New efforts and research meant to guard the lake include its addition to the list of Unesco’s international biosphere reserves, the primary in Myanmar, in 2015. A conservation fund was established in 2013 while a tourism management plan developed by Kristensen’s Myanmar Institute for Integrated Development and therefore the government is hoped to guide sustainable development within the region.
The government has committed €34 million to the conservation and development of the lake, while research and training efforts part-funded by the ecu Union, the govt of Norway et al. are launched. Recent months have seen politicians working to draw up a replacement conservation law for the lake. On the bottom , local experts say a €7.50 fee charged to foreigners upon entering the lake area is put towards embanking and dredging silt from surrounding canals.
And yet for a few indigenous species it’s going to already be too late. a minimum of four fish species endemic to Inle Lake are now classified as endangered. The Inle carp, a well-liked fish so intertwined with the local culture that its binomial nomenclature shares the name of the Intha people, is threatened by cross-breeding with non-native common carp. The Inle catfish and Inle prawn haven’t been seen for years. The last scientific verification of the Puntius compressiformes, a kind of barb, was in 1994.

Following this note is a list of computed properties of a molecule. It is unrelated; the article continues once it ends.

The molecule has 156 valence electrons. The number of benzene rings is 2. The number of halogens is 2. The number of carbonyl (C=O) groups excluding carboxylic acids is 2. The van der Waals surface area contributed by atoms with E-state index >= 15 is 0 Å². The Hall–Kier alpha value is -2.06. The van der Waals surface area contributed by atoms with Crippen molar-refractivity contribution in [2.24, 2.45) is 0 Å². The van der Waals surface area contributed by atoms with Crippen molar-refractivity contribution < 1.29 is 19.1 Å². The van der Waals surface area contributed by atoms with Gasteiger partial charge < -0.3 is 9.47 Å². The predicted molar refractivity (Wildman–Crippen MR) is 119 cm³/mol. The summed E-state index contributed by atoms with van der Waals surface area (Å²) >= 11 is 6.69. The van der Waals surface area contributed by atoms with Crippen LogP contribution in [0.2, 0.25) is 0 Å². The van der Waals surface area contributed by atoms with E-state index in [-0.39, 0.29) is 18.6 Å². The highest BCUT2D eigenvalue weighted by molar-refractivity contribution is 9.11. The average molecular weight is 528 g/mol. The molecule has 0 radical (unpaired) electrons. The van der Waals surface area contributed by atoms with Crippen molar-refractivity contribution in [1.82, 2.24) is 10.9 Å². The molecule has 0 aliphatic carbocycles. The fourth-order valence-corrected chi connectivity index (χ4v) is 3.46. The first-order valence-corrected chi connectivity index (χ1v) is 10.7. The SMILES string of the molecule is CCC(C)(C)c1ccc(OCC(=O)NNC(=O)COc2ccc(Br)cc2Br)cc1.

These species could be lost for ever. For fishermen like Myint Soe who use decades- and centuries-old methods to catch fish, change is coming fast. So too for the families who believe the lake to ferry their children to high school or transport household appliances like fridges and washing machines. The extent to which the govt , experts and locals collaborate within the coming years will decide whether Inle Lake survives.